These Actors Live the Anger, Sadness, and Determination of “Women Talking”

As “Women Talking” begins, it is discovered that a group of men in a remote religious colony have been drugging and raping women and girls in the community. The rapists were arrested; the rest of the men have come all the way to town to rescue her, expecting—nay, demanding—that the women forgive them and get on with their lives as they were. Overall, women agree that this is not an option. A select number of them gather in the hayloft to decide whether to stay and fight for change or leave the only world they know as the audience witnesses their anger, sadness and determination.

Director Sarah Polley adapted the film from Miriam Toews’ book of the same name, loosely based on a true story. Polley fills the loft with a slew of stars including Claire Foy, Rooney Mara, Jessie Buckley, Sheila McCarthy and Judith Ivey.

The film that opened Christmas week mercifully never features a rape scene; The attacks are hinted at as the survivors awaken to blood and pain. “And how powerful it is not to see those scenes, only to see the episodes,” McCarthy says via Zoom from her Toronto home. “It’s the conversation that counts, not the actual graphic part. The film begins with the healing process, and that’s the way it’s supposed to be.” She and Ivey play the elders of two families whose faith brings a gentle power to what’s happening.

When Polley first approached McCarthy about playing Greta, she expressed concern about the actor’s youthful energy. “I said, ‘I’m going to curb my enthusiasm,'” McCarthy recalls, before noting that she easily forgets that she’s 66. “I feel like I’m 8 years old and my underwear is still showing,” she jokes. Her pixie haircut is reminiscent of her breakout role in the 1987 indie film I’ve Heard the Mermaids Singing. McCarthy says, “The lesson for me as Greta was to listen and choose my moments to listen to. Greta also provides the weird relief of being able to say something like that, and I’ve loved exploring that.”

A group of conservatively dressed women sits in a hayloft and discusses their future in one scene "woman speaks."

Sheila McCarthy, front left, stars with Jessie Buckley in the Sarah Polley film Women Talking.

(Michael Gibson/Orion publication)

Filming took place in Toronto in the summer of 2021. Unlike most productions, “We were on set all day, every day,” says McCarthy. “We used to talk in this hayloft every three months. Boy oh boy did we have to show up with our A-game every day. It was a very unusual theatrical commitment from all of us. It was like walking down Broadway.”

Over the phone from her home in Nantucket, Ivey agrees. “That’s what I love about acting,” says the two-time Tony winner. “I’ve always struggled with films because the scenes are so short, then it’s time to move on and you think did I even have a character?” On this shoot, an 11-page scene took three days and 120 takes. “It was a joy because there were eight, nine, ten people in it and we had to do it over and over and over again.”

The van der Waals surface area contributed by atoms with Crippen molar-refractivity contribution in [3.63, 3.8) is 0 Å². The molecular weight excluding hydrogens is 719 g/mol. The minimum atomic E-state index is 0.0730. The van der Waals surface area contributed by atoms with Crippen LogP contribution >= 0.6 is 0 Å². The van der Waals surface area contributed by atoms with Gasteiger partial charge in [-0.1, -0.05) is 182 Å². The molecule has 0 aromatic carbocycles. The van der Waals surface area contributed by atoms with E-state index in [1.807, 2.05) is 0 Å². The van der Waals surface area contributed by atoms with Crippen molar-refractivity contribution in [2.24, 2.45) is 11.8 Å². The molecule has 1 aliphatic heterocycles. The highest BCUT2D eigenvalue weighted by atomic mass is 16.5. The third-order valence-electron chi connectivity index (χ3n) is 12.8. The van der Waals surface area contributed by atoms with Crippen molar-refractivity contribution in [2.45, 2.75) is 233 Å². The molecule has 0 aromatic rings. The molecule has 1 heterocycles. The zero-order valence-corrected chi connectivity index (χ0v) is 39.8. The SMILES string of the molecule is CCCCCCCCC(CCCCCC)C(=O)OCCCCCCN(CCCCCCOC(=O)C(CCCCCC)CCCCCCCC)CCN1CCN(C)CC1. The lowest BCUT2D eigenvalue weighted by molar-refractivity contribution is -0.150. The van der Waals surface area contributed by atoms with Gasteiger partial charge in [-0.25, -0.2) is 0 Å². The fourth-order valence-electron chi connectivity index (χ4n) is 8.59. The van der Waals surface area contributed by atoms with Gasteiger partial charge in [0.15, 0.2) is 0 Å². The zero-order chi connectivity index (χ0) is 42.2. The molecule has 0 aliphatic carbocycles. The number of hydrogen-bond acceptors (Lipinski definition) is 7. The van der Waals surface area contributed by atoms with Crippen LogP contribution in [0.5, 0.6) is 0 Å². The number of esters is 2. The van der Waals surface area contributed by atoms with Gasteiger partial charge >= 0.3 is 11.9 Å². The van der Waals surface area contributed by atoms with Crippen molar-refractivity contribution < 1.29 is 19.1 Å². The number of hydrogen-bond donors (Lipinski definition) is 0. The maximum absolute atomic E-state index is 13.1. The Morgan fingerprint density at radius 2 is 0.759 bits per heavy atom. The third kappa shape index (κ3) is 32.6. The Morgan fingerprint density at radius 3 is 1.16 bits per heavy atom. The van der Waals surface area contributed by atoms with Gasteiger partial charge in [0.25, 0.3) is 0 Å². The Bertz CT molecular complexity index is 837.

In creating her character, Agata, Ivey says, “I have to give Sarah Polley all the credit—scene to scene, scene to scene, moment to moment, her general comment to me was, ‘You can just do it; you can just say it Make it simple.” These women are complex, but they are not complicated.” She also turned to the memory of her grandmother, a woman who approached life with great enthusiasm.

Ivey has since found that she embodies some of Agata’s qualities. “I found it rewarding to play someone who has so much patience. I’m very conscious now as Judy walks around: am I not being patient? Am I demanding, am I critical, am I judgmental when I should really just sit back and let it be? It was very enlightening.”

She and McCarthy hit it off right away, “and it’s not just because of our ages, but we’re both early theater kids,” says Ivey. “One day we realized we had at least 50 people in common.” McCarthy adds, “I’m so sad that she lives so far away from me because if I could I would knock on her door every day of my life and they see. She’s a funny, wonderful, ironic person.”

The women had no idea how the film would end until they saw it. And then, McCarthy says, “I was like, ‘God, I look like 170.’ I had to watch it again to see anyone but myself.” Ivey notes that during filming when “we had to be just plain Janes, with little to no makeup and our headscarves and polyester dresses and socks and sandals, said to Sheila, ‘I don’t know if that’s stupid or brave of us,’ and she said, ‘Don’t think about it. When we go to the festivals, we’re going to be wearing lots of makeup and glittery dresses.’”

You had many opportunities. “A lot of the films you do, you don’t really see anyone again,” says Ivey. “With the success of this film and how well it was received by all these film festivals – I’ve been to nine of them – you see everyone over and over again. We joked that there is a class reunion every two or three weeks. I think everyone ended up being a big fan of each other because we had gone through this very meaningful piece together and you didn’t want to falter for a second, mostly out of admiration for what everyone was bringing to the table. It’s unfortunate that it’s a rare experience, but how great that it happened, especially with a piece that says so much.”

McCarthy agrees, ending on a Greta-like note of faith. “It was like singing a long anthem.” These Actors Live the Anger, Sadness, and Determination of “Women Talking”

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